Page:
outputting, by the computing device, segmentation data relating to the threedimensional medical image, derived from the plurality of modes, wherein the segmentation data is based on the merged modes.
2. The method of claim 1, wherein the medical image data represents a spatial intensity variation of the threedimensional medical image.
3. The method of claim 1, wherein the shape data represents a volumetric shape index of the threedimensional medical image.
4. The method of claim 1, wherein the shape data is based on a Gaussian curvature.
5. The method of claim 1, wherein the shape data is based on a mean curvature.
6. The method of claim 1, wherein the shape data is determined from a Hessian matrix.
7. The method of claim 6, wherein the shape data is calculated from eigenvalues of the Hessian matrix.
8. The method of claim 1, wherein said clustering comprises clustering a set of vectors each comprising a spatial location within the threedimensional image, a corresponding medical image datum, and a corresponding shape datum.
9. The method of claim 1, wherein said clustering generates a mode map corresponding to the medical image data.
10. The method of claim 1, wherein said clustering generates a mode map corresponding to the shape data.
11. The method of claim 1, wherein said clustering comprises a mean shift clustering step.
12. The method of claim 1, wherein said clustering comprises a subtractive clustering step.
13. The method of claim 1, wherein said clustering uses an adaptive kernel window size.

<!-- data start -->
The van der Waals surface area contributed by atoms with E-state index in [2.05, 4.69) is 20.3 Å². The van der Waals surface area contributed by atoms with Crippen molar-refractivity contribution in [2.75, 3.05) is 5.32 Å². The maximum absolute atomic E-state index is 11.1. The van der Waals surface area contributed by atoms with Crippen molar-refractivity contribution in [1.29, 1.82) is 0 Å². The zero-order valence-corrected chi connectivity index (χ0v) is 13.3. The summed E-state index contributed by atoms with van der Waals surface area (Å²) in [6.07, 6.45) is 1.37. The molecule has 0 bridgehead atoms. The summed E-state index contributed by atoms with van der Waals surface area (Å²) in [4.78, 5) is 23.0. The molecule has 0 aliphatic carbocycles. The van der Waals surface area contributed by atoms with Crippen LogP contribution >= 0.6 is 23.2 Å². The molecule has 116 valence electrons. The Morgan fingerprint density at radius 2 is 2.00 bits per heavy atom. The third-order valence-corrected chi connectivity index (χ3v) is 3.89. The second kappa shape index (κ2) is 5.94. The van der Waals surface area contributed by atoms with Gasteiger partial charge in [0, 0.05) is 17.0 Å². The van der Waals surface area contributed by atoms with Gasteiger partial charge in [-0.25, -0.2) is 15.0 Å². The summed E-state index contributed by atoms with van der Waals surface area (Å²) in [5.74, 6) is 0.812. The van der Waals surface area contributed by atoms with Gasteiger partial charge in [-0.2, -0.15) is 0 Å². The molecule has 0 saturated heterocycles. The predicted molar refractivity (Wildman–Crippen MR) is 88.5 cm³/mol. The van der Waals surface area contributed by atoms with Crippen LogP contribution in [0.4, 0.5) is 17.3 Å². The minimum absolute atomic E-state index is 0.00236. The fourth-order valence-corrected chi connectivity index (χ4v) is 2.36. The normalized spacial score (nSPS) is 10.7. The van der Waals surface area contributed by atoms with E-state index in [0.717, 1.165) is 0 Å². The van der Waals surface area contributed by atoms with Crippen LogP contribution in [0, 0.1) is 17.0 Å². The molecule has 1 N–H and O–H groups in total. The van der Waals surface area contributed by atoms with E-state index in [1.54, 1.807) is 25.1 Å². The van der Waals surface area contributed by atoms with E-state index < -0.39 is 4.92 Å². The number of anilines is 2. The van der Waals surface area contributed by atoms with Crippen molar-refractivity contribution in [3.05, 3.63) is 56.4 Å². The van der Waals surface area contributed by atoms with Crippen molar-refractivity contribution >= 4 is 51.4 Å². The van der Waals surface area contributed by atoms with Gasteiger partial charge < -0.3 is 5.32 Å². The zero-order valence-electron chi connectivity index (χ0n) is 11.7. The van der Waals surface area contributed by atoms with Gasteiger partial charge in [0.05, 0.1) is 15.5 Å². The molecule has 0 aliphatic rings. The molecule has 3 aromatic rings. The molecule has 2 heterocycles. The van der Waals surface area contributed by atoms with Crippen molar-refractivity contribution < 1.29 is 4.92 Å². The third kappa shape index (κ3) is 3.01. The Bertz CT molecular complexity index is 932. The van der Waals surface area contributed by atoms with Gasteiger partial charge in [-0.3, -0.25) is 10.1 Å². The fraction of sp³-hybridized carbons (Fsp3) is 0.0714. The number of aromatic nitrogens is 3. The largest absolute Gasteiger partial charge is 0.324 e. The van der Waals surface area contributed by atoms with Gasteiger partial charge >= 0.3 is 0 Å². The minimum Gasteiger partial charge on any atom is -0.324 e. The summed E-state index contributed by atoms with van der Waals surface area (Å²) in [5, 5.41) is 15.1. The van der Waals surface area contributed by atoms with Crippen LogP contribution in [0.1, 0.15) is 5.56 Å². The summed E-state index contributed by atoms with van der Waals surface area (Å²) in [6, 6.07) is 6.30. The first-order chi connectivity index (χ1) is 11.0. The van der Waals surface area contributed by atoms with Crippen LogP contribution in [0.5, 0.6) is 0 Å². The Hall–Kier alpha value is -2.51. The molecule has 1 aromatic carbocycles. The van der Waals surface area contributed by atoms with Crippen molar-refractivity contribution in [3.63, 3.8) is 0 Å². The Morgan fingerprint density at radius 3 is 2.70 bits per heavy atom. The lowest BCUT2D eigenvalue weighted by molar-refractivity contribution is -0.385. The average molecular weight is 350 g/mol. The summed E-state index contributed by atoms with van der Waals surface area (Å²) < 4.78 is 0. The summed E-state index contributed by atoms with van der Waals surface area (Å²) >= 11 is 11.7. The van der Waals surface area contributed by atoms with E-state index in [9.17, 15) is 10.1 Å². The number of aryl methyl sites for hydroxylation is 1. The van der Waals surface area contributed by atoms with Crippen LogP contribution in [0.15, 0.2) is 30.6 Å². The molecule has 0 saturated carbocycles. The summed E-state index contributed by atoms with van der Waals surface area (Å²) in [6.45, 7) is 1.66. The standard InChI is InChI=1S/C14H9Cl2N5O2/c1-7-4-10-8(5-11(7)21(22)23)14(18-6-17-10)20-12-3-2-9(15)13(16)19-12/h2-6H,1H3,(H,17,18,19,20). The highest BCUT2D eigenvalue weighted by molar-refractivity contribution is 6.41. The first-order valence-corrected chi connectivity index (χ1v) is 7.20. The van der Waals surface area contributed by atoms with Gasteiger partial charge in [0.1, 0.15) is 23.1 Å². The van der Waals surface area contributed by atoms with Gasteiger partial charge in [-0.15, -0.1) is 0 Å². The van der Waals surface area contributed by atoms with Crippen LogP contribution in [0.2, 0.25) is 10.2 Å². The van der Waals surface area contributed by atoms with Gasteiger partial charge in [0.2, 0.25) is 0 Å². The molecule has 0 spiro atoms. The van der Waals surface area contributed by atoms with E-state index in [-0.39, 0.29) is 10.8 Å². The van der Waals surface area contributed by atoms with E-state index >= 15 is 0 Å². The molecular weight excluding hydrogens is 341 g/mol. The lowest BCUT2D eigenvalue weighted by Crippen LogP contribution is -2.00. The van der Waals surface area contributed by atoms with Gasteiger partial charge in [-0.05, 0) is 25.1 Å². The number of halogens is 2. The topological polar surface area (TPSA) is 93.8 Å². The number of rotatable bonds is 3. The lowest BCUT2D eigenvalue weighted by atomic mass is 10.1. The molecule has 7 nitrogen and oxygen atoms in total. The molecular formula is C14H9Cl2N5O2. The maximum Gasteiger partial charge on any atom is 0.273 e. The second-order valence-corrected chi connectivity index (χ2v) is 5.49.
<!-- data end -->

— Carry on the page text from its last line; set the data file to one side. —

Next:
14. The method of claim 1, wherein said merging comprises an expectationmaximization step.
15. The method of claim 14, wherein the expectation, maximization step is based on the shape data.
16. The method of claim 14, wherein the expectationmaximization step includes calculating a spatial prior probability.
17. The method of claim 16, wherein the spatial prior probability involves a spatial constraint.
18. The method of claim 17, wherein the spatial constraint is imposed by a Markov Random Field.
19. The method of claim 17, wherein the spatial constraint is imposed by a Gibbs random field.
20. The method of claim 16, wherein the spatial prior probability involves a shape constraint.
21. The method of claim 1, wherein said merging comprises a graph theoretic step.
22. The method of claim 1, wherein at least one of said receiving deriving, clustering; and outputting is performed automatically by the computing device.
23. The method of claim 1, wherein the threedimensional medical image is an image of at least part of a colon.
24. The method of claim 23, wherein the segmentation data extracts a polyp from the threedimensional medical image.
25. The method of claim 1, wherein the threedimensional medical image is an image of at least part of a lung.
26. The method of claim 25, wherein the segmentation data extracts a lesion from the threedimensional medical image.